[i] “State of emergency declared as Magma’s adobe structure continues to crumble”; Cindy Tracy; Superior Sun, December 19th, 2007.

Lost Landmark-Great Western Coal & Coke Building, Wilburton (OK)

Great Western Coal & Coke Building, 701 E. Main Street, Wilburton, OK

The building was one of the last surviving coal company store buildings in southeastern Oklahoma. Built shortly after 1900 to house the company store and company offices, the building was the center of commercial activity for miners and their families. Social and religious functions were also held on the second floor for the multiethnic mining population that included Irish, English, Scottish, Italian, Slovakian and Lithuanian immigrants. The building served as a county courthouse until 1936 and since that time had been used as an armory, grocery store, furniture store, restaurant and discotheque.

According to Maryellen Mooney, Program Manager of Wilburton Main Street, Inc., “the building burned to the ground in the late 1980’s or early 1990’s”.  For additional information, Ms. Mooney’s contact information is provided below:

Maryellen Mooney, CMSM Program Manager WILBURTON MAIN STREET, Inc. PO Box 856 108 W. Main St., Wilburton, OK 74563 Phone: 918-465-2254 Fax: 918-465-2254

Lost Landmark-Albion State Bank Building, Albion (OK)


Photo courtesy of koknor

This structure was built in 1910.  By 1911, Albion had a population of 300 and a hotel and a general store.

Albion’s future commercial success seemed assured to the town’s businessmen, one of whom, John T. Bailey—who also named the town—built Albion State Bank in 1910. Bailey built the bank on the northwest corner of the public square—no longer extant as a square; it has been bisected by U.S. Highway 271—at the corner of Pearl Street. Bailey’s brother, Edgar Bailey, operated a dentist office in the rear two rooms.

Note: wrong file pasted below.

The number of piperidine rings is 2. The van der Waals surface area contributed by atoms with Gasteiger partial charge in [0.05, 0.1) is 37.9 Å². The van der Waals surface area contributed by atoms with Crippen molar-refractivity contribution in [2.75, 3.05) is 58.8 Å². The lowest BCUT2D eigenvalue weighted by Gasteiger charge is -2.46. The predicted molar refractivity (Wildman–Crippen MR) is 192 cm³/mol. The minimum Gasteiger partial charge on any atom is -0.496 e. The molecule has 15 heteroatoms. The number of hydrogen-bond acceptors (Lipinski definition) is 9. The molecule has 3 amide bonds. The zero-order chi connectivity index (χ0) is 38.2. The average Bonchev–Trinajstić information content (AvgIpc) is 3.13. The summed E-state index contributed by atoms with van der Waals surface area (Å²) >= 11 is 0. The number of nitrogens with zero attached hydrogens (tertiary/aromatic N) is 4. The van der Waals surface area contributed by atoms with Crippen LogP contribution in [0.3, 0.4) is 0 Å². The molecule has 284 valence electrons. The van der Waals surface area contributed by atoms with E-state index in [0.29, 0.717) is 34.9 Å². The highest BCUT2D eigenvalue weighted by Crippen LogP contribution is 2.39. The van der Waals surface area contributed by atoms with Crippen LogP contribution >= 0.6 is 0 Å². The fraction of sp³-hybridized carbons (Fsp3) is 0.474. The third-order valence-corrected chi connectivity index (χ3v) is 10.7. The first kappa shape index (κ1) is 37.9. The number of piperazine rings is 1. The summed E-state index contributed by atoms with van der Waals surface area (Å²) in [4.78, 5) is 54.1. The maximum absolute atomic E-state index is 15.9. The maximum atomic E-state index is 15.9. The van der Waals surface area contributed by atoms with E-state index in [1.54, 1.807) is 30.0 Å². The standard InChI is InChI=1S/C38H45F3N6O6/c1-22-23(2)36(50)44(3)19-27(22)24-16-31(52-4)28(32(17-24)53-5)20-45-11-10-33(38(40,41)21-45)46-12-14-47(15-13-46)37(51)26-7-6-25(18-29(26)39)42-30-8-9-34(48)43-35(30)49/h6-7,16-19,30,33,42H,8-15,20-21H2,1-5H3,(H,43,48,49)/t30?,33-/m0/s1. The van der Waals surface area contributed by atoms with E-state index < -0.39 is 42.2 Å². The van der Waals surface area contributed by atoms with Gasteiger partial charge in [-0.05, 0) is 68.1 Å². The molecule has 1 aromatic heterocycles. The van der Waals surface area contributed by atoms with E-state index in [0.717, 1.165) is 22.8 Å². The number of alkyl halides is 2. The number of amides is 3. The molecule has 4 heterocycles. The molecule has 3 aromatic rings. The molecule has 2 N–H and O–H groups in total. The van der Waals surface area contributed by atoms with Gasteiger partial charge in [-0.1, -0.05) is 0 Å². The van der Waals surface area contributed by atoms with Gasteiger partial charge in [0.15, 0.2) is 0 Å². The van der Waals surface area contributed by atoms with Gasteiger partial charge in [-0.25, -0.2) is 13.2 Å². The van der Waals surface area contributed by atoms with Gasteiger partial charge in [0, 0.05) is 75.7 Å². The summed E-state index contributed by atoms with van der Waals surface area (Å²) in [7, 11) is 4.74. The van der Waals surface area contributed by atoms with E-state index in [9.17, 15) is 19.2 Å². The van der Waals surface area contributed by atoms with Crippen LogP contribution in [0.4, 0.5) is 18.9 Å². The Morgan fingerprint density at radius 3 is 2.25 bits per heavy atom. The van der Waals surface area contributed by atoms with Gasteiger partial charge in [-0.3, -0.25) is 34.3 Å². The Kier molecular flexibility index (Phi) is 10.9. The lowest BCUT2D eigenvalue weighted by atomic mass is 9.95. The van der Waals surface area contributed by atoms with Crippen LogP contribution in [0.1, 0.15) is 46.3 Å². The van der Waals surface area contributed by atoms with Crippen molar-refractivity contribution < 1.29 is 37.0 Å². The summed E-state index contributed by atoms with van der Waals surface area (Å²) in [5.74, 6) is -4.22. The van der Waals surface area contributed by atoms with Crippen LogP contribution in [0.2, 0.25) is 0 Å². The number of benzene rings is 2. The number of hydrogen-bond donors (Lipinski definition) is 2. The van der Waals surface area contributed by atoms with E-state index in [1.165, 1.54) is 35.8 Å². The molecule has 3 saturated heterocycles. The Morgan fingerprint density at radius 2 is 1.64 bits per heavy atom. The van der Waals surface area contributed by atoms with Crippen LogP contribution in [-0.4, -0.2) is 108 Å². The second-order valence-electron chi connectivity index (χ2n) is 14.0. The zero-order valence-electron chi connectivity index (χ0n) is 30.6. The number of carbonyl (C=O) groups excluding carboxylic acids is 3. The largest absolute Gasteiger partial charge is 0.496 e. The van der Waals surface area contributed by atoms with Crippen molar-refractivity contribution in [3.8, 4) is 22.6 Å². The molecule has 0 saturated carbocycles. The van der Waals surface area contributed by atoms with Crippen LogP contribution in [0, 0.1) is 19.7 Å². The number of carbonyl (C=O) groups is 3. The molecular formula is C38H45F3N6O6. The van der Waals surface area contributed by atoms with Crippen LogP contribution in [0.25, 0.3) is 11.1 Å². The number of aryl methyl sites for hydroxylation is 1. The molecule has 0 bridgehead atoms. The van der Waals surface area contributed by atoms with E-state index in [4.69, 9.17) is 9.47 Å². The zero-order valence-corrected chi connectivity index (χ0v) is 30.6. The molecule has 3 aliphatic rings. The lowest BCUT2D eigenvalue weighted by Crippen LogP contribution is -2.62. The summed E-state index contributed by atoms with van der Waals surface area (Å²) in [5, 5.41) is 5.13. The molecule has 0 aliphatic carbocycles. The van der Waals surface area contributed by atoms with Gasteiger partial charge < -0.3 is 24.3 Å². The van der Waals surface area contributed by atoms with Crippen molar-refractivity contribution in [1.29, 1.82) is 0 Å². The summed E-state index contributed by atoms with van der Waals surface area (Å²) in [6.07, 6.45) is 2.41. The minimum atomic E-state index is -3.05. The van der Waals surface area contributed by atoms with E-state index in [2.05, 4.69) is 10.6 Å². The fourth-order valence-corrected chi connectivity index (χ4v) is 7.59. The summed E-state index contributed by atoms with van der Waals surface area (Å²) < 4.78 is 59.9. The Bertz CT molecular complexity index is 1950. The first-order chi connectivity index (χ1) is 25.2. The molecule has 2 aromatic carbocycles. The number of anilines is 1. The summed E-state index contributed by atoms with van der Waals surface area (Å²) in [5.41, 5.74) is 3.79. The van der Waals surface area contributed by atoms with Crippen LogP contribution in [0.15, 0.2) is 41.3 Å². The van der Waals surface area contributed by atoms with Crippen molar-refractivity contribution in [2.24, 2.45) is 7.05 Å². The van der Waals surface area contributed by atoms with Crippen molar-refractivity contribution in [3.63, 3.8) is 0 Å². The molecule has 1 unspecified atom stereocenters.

Continued and enduring prosperity eluded Albion, however, and in approximately 1927 banker Bailey transferred the bank to Talihina, Oklahoma. The building remained empty until 1930, when J.M. (John Melvin)Armstrong, another prominent Albion businessman, purchased it and opened a grocery store. He closed the store in 1950, converting it into his family residence, where he lived until his death in 1963. His widow continued living there until her death in 1972.

In 1975 the building was purchased by Mrs. Lorene Barnett, who operated a succession of small businesses there. In 1979, at the time of an architectural survey, the building was vacant but in good condition. Its wood plank flooring was original, and also in good condition.

The building was a one story structure constructed of red brick in a rectangular footprint. It measured 40 feet long and 25 feet wide. The windows were originally arched. The interior ceilings were of pressed copper bearing a decorative design. The original bank vault painted with the words, “Albion State Bank” was mounted in a brick wall and was still present during the survey in 1979.

A water well dug in approximately 1933 was outside the back door.

The building was listed on the National Register of Historic Places in 1979.  It was demolished after 1980.